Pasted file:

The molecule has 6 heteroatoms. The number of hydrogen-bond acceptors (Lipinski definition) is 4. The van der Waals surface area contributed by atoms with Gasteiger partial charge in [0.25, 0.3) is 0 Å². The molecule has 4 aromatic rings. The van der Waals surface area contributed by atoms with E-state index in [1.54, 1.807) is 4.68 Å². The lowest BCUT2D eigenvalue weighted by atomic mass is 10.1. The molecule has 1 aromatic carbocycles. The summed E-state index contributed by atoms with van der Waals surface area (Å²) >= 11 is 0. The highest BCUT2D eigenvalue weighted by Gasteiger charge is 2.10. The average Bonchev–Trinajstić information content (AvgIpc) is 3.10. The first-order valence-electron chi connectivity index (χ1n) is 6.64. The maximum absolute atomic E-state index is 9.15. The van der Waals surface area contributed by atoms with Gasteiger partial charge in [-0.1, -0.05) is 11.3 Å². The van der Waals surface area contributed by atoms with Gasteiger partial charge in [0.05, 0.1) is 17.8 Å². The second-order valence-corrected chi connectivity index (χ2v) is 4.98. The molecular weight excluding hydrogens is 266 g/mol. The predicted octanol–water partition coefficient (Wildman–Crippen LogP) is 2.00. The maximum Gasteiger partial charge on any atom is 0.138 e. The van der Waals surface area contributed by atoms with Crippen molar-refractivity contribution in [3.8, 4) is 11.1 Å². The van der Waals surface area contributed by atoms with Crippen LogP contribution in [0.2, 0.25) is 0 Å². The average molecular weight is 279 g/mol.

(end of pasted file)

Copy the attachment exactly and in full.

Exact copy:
The molecule has 6 heteroatoms. The number of hydrogen-bond acceptors (Lipinski definition) is 4. The van der Waals surface area contributed by atoms with Gasteiger partial charge in [0.25, 0.3) is 0 Å². The molecule has 4 aromatic rings. The van der Waals surface area contributed by atoms with E-state index in [1.54, 1.807) is 4.68 Å². The lowest BCUT2D eigenvalue weighted by atomic mass is 10.1. The molecule has 1 aromatic carbocycles. The summed E-state index contributed by atoms with van der Waals surface area (Å²) >= 11 is 0. The highest BCUT2D eigenvalue weighted by Gasteiger charge is 2.10. The average Bonchev–Trinajstić information content (AvgIpc) is 3.10. The first-order valence-electron chi connectivity index (χ1n) is 6.64. The maximum absolute atomic E-state index is 9.15. The van der Waals surface area contributed by atoms with Gasteiger partial charge in [-0.1, -0.05) is 11.3 Å². The van der Waals surface area contributed by atoms with Gasteiger partial charge in [0.05, 0.1) is 17.8 Å². The second-order valence-corrected chi connectivity index (χ2v) is 4.98. The molecular weight excluding hydrogens is 266 g/mol. The predicted octanol–water partition coefficient (Wildman–Crippen LogP) is 2.00. The maximum Gasteiger partial charge on any atom is 0.138 e. The van der Waals surface area contributed by atoms with Crippen molar-refractivity contribution in [3.8, 4) is 11.1 Å². The van der Waals surface area contributed by atoms with Crippen LogP contribution in [0.2, 0.25) is 0 Å². The average molecular weight is 279 g/mol.